NON-TRADITIONAL PLANT RESOURCES FOR GRAZING RUMINANTS IN APPALACHIA
Title: Anthelmintic effect of plant extracts containing condensed and hydrolyzable tannins on Caenorhabditis elegans and their antioxidant capacity
Submitted to: Veterinary Parasitology
Publication Type: Peer Reviewed Journal
Publication Acceptance Date: September 20, 2012
Publication Date: February 18, 2013
Citation: Katiki, L., Ferreira, J.F., Gonzalez, J.M., Zajac, A., Lindsay, D., Chagas, A., Amarante, A. 2013. Anthelmintic effect of plant extracts containing condensed and hydrolyzable tannins on Caenorhabditis elegans and their antioxidant capacity. Veterinary Parasitology. 192(1-3):218-227.
Interpretive Summary: Although tanniferous forages have been reported as viable sources of protein and deworming compounds for grazing ruminants, most research involves forages that contain condensed tannins (CT). There is little information on the anthelmintic capacity, and no information on the antioxidant capacity, of these naturalized tannin sources. We evaluated the anti-worming and antioxidant activity of plant extracts containing CT, hydrolyzable tannins (HT), or both, in a non-parasitic worm widely accepted as a test model. The plant extracts were used at doses ranging from 1-25 mg/mL and evaluated for their ability to kill adult worms within 24 hours. Plant extracts were quantified for their content of CT and HT, and for their antioxidant capacity. Extracts that contained mostly HT, or both CT and HT successfully killed over 80% of the worm at doses of 10mg/mL or lower, while extracts that contained mostly CT killed 63% or less of the test worms even at the highest dose (25mg/mL). All extracts, regardless of their tannin type had high antioxidant capacity. This study indicates that plants that are naturalized to the Appalachian climate, soil, and topography can be better sources of dewormers for grazing ruminants than forages such as sericea lespedeza (one of the plants tested), which is hard to establish and adapt in central Appalachia. The extracts that killed 80% or more of the test worms were, in decreasing order of effectiveness, white oak (at 1mg/mL and higher), staghorn sumac and red maple (both at 5mg/mL and higher), and multifloral rose (at 10mg/mL and higher). These extracts were rich in HT. From the plant extracts containing CT, black locuts was the most active killing 90% or less of the worms at 10mg/mL and higher, while sericea lespedeza and willow were the leasrt effective extracts, killing 63% of the worm or less, even at 25mg/mL. Our results indicate that plants containing HT are an unexplored source of dewormers for grazing animals in Appalachia, while plants containing both CT and HT are rich sources of antioxidants, with potential to improve animal immune system, balance oxidant-antioxidant ratio in their blood, and to increase host resilience to gastrointestinal parasitic worms. These trees, and the shrub multifloral rose, are naturalized to Appalachian climate, soil, and topography and represent a renewable source of tannins and protein to grazing animals where conventional forages such as lespedeza are hard to establish and adapt.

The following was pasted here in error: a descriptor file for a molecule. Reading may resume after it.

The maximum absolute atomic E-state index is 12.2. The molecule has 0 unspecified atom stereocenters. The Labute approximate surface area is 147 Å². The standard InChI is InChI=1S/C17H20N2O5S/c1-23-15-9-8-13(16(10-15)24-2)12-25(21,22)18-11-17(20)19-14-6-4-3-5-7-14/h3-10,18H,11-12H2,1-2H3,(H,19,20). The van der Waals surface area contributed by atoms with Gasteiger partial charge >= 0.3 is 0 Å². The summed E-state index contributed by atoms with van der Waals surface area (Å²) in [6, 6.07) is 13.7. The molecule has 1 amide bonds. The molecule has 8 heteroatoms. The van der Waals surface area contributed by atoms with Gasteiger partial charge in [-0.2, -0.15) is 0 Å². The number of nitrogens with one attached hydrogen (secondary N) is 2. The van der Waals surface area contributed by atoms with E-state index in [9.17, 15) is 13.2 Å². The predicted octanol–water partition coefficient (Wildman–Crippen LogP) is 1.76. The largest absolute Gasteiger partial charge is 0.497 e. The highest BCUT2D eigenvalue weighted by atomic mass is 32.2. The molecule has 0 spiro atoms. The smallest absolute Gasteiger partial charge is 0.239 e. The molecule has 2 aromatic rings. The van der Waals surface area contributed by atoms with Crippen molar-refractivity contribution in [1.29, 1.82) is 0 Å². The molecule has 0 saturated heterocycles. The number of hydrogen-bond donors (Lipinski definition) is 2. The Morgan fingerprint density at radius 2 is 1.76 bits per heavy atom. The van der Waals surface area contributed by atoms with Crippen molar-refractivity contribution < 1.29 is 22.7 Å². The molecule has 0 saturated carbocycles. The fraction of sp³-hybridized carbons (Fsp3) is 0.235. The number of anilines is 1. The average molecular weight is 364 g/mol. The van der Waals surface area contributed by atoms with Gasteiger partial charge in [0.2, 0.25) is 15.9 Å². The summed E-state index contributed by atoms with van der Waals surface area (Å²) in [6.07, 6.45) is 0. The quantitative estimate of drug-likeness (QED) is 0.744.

Although tannin-rich forages are known to increase protein uptake and to reduce gastrointestinal nematode infections in grazing ruminants, most published research involves forages with condensed tannins (CT), while published literature lacks information on the anthelmintic capacity, nutritional benefits, and antioxidant capacity of alternative forages containing hydrolyzable tannins (HT). We evaluated the anthelmintic activity and the antioxidant capacity of plant extracts containing either mostly CT, mostly HT, or both CT and HT. Extracts were prepared with 70% acetone, lyophilized, redissolved to doses ranging from 1.0 mg/mL to 25 mg/mL, and tested against adult Caenorhabditis elegans as a test model. The extract concentrations that killed 50% (LC50) or 90% (LC90) of the nematodes in 24 h were determined and compared to the veterinary anthelmintic levamisole (8 mg/mL). Extracts were quantified for CT by the acid butanol assay, for HT (based on gallic acid and ellagic acid) by high-performance liquid chromatography (HPLC) and total phenolics, and for their antioxidant activity by the oxygen radical absorbance capacity (ORAC) assay. Extracts with mostly CT were Lespedeza cuneata, Salix X sepulcralis, and Robinia pseudoacacia. Extracts rich in HT were Acer rubrum, Rosa multiflora, and Quercus alba, while Rhus typhina had both HT and CT. The extracts with the lowest LC50 and LC90 concentrations, respectively, in the C. elegans assay were Q. alba (0.75 and 1.06 mg/mL), R. typhina collected in 2007 (0.65 and 2.74 mg/mL), A. rubrum (1.03 and 5.54 mg/mL), and R. multiflora (2.14 and 8.70 mg/mL). At the doses of 20 and 25 mg/mL, HT-rich, or both CT- and HT-rich, extracts were significantly more lethal to adult C. elegans than extracts containing only CT. All extracts were high in antioxidant capacity, with ORAC values ranging from 1800 µmoles to 4651 µmoles of trolox equivalents/g, but ORAC did not correlate with anthelmintic activity. The total phenolics test had a positive and highly significant (r = 0.826, p = 0.01) correlation with total hydrolyzable tannins. Plants used in this research are naturalized to the Appalachian edaphoclimatic conditions, but occur in temperate climate areas worldwide. They represent a rich, renewable, and unexplored source of tannins and antioxidants for grazing ruminants, whereas conventional CT-rich forages, such as L. cuneata, may be hard to establish and adapt to areas with temperate climate. Due to their high in vitro anthelmintic activity, antioxidant capacity, and their adaptability to non-arable lands, Q. alba, R. typhina, A. rubrum, and R. multiflora have a high potential to improve the health of grazing animals and must have their anthelmintic effects confirmed in vivo in both sheep and goats.